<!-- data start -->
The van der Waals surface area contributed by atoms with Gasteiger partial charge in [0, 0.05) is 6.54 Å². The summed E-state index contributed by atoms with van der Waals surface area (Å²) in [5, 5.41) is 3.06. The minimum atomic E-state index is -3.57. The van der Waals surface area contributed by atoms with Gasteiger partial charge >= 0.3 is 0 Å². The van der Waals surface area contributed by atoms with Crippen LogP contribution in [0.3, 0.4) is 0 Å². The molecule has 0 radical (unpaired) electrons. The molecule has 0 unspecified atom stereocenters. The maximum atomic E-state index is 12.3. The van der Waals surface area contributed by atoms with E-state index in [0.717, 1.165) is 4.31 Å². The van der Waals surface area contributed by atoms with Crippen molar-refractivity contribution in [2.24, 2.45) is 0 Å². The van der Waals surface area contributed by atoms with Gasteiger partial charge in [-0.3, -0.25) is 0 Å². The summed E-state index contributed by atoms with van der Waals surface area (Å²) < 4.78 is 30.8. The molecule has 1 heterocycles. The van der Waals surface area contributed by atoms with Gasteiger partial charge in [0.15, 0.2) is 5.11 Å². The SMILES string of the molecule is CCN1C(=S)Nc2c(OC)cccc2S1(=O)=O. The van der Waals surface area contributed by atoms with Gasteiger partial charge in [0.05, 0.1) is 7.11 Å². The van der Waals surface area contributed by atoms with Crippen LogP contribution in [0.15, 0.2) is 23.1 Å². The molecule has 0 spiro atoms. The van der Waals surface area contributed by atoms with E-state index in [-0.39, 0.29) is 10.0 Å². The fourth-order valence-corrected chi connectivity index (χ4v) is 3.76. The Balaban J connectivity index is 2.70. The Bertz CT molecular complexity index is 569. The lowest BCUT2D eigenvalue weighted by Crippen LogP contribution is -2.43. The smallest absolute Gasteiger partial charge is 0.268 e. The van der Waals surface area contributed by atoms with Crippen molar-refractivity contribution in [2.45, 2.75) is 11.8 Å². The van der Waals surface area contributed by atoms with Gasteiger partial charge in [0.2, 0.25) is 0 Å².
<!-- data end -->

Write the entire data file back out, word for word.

The van der Waals surface area contributed by atoms with Gasteiger partial charge in [0, 0.05) is 6.54 Å². The summed E-state index contributed by atoms with van der Waals surface area (Å²) in [5, 5.41) is 3.06. The minimum atomic E-state index is -3.57. The van der Waals surface area contributed by atoms with Gasteiger partial charge >= 0.3 is 0 Å². The van der Waals surface area contributed by atoms with Crippen LogP contribution in [0.3, 0.4) is 0 Å². The molecule has 0 radical (unpaired) electrons. The molecule has 0 unspecified atom stereocenters. The maximum atomic E-state index is 12.3. The van der Waals surface area contributed by atoms with E-state index in [0.717, 1.165) is 4.31 Å². The van der Waals surface area contributed by atoms with Crippen molar-refractivity contribution in [2.24, 2.45) is 0 Å². The van der Waals surface area contributed by atoms with Gasteiger partial charge in [-0.3, -0.25) is 0 Å². The summed E-state index contributed by atoms with van der Waals surface area (Å²) < 4.78 is 30.8. The molecule has 1 heterocycles. The van der Waals surface area contributed by atoms with Gasteiger partial charge in [0.15, 0.2) is 5.11 Å². The SMILES string of the molecule is CCN1C(=S)Nc2c(OC)cccc2S1(=O)=O. The van der Waals surface area contributed by atoms with Gasteiger partial charge in [0.05, 0.1) is 7.11 Å². The van der Waals surface area contributed by atoms with Crippen LogP contribution in [0.15, 0.2) is 23.1 Å². The molecule has 0 spiro atoms. The van der Waals surface area contributed by atoms with E-state index in [-0.39, 0.29) is 10.0 Å². The fourth-order valence-corrected chi connectivity index (χ4v) is 3.76. The Balaban J connectivity index is 2.70. The Bertz CT molecular complexity index is 569. The lowest BCUT2D eigenvalue weighted by Crippen LogP contribution is -2.43. The smallest absolute Gasteiger partial charge is 0.268 e. The van der Waals surface area contributed by atoms with Crippen molar-refractivity contribution in [2.45, 2.75) is 11.8 Å². The van der Waals surface area contributed by atoms with Gasteiger partial charge in [0.2, 0.25) is 0 Å².